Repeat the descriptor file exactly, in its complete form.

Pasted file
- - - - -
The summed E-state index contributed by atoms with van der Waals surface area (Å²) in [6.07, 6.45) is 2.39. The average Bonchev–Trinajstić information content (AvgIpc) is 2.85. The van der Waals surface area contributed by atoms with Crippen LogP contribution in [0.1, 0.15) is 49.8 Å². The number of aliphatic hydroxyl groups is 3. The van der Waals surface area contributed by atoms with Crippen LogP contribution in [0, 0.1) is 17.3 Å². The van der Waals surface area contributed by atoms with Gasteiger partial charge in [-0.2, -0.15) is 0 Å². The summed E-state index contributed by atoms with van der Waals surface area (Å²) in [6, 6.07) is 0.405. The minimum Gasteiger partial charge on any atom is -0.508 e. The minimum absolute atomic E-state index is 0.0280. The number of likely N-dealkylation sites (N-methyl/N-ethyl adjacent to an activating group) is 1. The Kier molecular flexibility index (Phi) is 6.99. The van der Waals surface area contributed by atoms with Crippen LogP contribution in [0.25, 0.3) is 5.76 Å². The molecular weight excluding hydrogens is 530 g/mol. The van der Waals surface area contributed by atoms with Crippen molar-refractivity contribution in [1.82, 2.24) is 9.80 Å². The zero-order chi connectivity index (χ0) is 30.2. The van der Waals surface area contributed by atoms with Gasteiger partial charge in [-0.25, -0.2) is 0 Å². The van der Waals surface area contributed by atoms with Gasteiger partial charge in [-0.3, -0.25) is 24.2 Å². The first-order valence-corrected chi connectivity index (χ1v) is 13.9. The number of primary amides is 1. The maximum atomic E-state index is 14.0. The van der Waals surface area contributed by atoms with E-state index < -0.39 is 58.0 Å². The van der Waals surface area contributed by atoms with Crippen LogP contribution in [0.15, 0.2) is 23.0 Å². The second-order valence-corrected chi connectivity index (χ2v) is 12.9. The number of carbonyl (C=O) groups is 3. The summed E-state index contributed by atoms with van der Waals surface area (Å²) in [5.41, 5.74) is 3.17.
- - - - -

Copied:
The summed E-state index contributed by atoms with van der Waals surface area (Å²) in [6.07, 6.45) is 2.39. The average Bonchev–Trinajstić information content (AvgIpc) is 2.85. The van der Waals surface area contributed by atoms with Crippen LogP contribution in [0.1, 0.15) is 49.8 Å². The number of aliphatic hydroxyl groups is 3. The van der Waals surface area contributed by atoms with Crippen LogP contribution in [0, 0.1) is 17.3 Å². The van der Waals surface area contributed by atoms with Gasteiger partial charge in [-0.2, -0.15) is 0 Å². The summed E-state index contributed by atoms with van der Waals surface area (Å²) in [6, 6.07) is 0.405. The minimum Gasteiger partial charge on any atom is -0.508 e. The minimum absolute atomic E-state index is 0.0280. The number of likely N-dealkylation sites (N-methyl/N-ethyl adjacent to an activating group) is 1. The Kier molecular flexibility index (Phi) is 6.99. The van der Waals surface area contributed by atoms with Crippen LogP contribution in [0.25, 0.3) is 5.76 Å². The molecular weight excluding hydrogens is 530 g/mol. The van der Waals surface area contributed by atoms with Crippen molar-refractivity contribution in [1.82, 2.24) is 9.80 Å². The zero-order chi connectivity index (χ0) is 30.2. The van der Waals surface area contributed by atoms with Gasteiger partial charge in [-0.25, -0.2) is 0 Å². The van der Waals surface area contributed by atoms with Gasteiger partial charge in [-0.3, -0.25) is 24.2 Å². The first-order valence-corrected chi connectivity index (χ1v) is 13.9. The number of primary amides is 1. The maximum atomic E-state index is 14.0. The van der Waals surface area contributed by atoms with E-state index < -0.39 is 58.0 Å². The van der Waals surface area contributed by atoms with Crippen LogP contribution in [0.15, 0.2) is 23.0 Å². The second-order valence-corrected chi connectivity index (χ2v) is 12.9. The number of carbonyl (C=O) groups is 3. The summed E-state index contributed by atoms with van der Waals surface area (Å²) in [5.41, 5.74) is 3.17.